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Stubbs v. Collins

March 1, 2010



I. Introduction

Plaintiff, John C. Stubbs, a resident of Pennsylvania, filed an Amended Complaint (Doc. No. 11) on November 12, 2008, which centers on certain allegedly erroneous information about Plaintiff posted on the official website for the Ohio Department of Rehabilitation and Corrections ("DRC"). Plaintiff is a convicted sex offender under Ohio law.*fn1 Defendant Terry J. Collins, is a resident of the state of Ohio and Director of the Ohio Department of Rehabilitation and Correction. Defendant Cynthia B. Mausser, also a resident of Ohio, is the Chairperson of DRC's Ohio Adult Parole Authority ("APA").

Plaintiff's Complaint purports to raise various constitutional tort claims pursuant to 42 U.S.C. §1981, 1983, 1985, 1986 and 1988 arising from the posting of a "false" second conviction on the DRC's website, as follows:

"Claim # 1." Defendants' false posting constitutes retaliation, libel and slander, violating rights secured to him by the 1st, 4th, 5th, 6th, 8th, and 14th Amendments;

"Claim # 2." Defendants' false posting subjects the Plaintiff to libel, slander, cruel and/or unusual punishment and mental-emotional assault in violation of the 1st, 4th, 8th, 9th, and 14th Amendments;

"Claim # 3." Defendants' false posting subjects Plaintiff to undue discrimination violating the 1st, 4th, 8th, 9th, and 14th Amendments; and

"Claim # 4." Defendants engaged in a retaliatory conspiracy and acted "outside of their Executive function by exercising Judicial authority in recommitting Plaintiff to a 2nd confinement" violating the 1st, 4th, 5th, 6th, 8th, 9th, and 14th Amendments. Plaintiff's "Relief Requested" seeks a cease and desist order against any false postings about him on the DRC website, "political asylum" in Pennsylvania and other declaratory and injunctive relief, a minimum of $4 million compensatory damages ($1 million on each claim), and a minimum of $40 million in punitive damages ($10 million on each claim).

Before this Court is Defendants' Motion to Dismiss (Doc. No. 26) pursuant to Fed. R. Civ. P. 12(b)(2), on the grounds that this Court lacks personal jurisdiction over Defendants. After consideration of Defendants' Motion to Dismiss, Plaintiff's response thereto, and Defendants' reply, this Court will grant Defendants' motion to dismiss for lack of personal jurisdiction.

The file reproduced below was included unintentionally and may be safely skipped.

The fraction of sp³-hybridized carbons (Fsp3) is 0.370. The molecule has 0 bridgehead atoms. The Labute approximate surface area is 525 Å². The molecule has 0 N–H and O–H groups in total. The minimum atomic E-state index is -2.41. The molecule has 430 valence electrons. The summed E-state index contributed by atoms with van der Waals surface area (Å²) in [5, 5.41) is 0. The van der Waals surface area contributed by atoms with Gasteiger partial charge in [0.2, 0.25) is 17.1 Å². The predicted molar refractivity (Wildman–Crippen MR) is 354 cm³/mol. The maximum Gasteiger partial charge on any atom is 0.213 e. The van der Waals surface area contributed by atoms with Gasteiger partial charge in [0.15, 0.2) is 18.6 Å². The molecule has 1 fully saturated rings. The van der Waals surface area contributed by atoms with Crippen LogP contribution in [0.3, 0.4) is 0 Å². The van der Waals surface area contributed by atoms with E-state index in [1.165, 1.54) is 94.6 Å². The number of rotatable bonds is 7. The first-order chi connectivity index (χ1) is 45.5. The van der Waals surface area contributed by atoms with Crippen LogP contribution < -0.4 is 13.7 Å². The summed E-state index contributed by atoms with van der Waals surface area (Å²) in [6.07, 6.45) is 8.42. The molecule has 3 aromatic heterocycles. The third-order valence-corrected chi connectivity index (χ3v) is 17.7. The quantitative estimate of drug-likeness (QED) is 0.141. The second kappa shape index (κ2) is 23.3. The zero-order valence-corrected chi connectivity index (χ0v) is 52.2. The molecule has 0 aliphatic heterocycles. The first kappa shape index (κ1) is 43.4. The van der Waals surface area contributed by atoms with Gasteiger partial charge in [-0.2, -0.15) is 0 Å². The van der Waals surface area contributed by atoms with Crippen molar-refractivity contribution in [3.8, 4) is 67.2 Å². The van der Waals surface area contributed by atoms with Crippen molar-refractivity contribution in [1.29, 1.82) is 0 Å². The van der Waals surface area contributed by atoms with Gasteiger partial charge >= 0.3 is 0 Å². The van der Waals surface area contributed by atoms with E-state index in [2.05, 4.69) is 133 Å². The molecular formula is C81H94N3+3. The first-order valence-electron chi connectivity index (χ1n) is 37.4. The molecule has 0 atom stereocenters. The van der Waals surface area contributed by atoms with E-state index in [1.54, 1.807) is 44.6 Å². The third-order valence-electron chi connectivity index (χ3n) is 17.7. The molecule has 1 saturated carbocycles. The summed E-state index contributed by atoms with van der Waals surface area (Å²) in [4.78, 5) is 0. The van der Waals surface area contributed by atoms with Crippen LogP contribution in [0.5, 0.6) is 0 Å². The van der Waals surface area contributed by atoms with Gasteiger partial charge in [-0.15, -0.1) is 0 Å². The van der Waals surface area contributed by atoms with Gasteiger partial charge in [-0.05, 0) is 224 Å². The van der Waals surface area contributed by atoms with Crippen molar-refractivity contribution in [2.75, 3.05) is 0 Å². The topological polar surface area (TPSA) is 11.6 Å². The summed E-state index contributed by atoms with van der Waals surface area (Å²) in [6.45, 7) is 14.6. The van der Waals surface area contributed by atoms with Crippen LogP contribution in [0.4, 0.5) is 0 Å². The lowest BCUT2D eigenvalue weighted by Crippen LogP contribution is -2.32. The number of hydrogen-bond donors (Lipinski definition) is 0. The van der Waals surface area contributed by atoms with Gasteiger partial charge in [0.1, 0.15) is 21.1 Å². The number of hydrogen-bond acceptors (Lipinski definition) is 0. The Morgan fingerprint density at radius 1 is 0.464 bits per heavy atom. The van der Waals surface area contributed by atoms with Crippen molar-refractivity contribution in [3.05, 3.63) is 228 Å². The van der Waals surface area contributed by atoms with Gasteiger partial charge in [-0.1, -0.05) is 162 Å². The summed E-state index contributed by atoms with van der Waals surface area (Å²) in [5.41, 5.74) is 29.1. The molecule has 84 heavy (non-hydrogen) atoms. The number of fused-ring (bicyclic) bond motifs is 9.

II. Legal Standard - Rule 12(b)(2)

A. General Rule 12(b)(2)

Once a defendant has raised a lack of personal jurisdiction defense, the burden shifts to the plaintiff to prove that jurisdiction exists in the forum state. IMO Indus., Inc. v. Kiekert AG, 155 F.3d 254, 257 (3d Cir. 1998); Dayhoff Inc. v. H.J. Heinz Co., 86 F.3d 1287, 1302 (3d Cir. 1996). A court must construe all facts in the light most favorable to the plaintiff when determining whether personal jurisdiction exists. Pinker v. Roche Holdings Ltd., 292 F.3d 361, 368 (3d Cir. 2002).

Nonetheless, a plaintiff may not rest solely on the pleadings to satisfy its burden. Carteret Sav. Bank, F.A. v. Shushan, 954 F.2d 141, 146 (3d Cir. 1992). Rather, a plaintiff must demonstrate "with reasonable particularity" contacts between the defendant and the forum sufficient to support a prima facie case in favor of the exercise of personal jurisdiction by the forum state. Burger King Corp. v. Rudzewicz, 471 U.S. 462, 477 (1986); Mellon Bank v. Farino, 960 F.2d 1217, 1223 (3d Cir. 1992); Carteret Sav. Bank, 954 F.2d at 146. Thus, a Rule 12(b)(2) motion "requires resolution of factual issues outside the pleadings, i.e., whether in personam jurisdiction actually lies." Clark v. Matsushita Electric Indus. Co., Ltd., 811 F.Supp 1061, 1064 (MD. Pa. 1993) (quoting Time Share Vacation Club v. Atlantic Resorts, Ltd., 735 F.3d 61, 66 n. 9 (3d Cir. 1984)).

B. Pennsylvania Jurisdictional Standards

Pursuant to Fed.R.Civ.P. 4(e), a federal court may assert personal jurisdiction over a non-resident to the extent allowed by the law of the forum state in which the federal court sits. Remick v. Manfredi, 238 F.3d 248, 255 (3d Cir. 2001); Dayhoff, Inc., 86 F.3d at 1301; Farino, 960 F.2d at 1221. Courts must resolve the question of personal jurisdiction "based on the circumstances that the particular case presents." Brooks v. Bacardi Rum Corp., 943 F.Supp. 559, 562 (E.D.Pa. 1996) (citing Burger King, 471 U.S. at 485). Due process, then, is an individualized inquiry. Mellon Bank, 960 F.2d at 1224-25. Consistent with the requirements of due process, courts must ensure that a defendant is subjected to personal jurisdiction only where her activities have been ...

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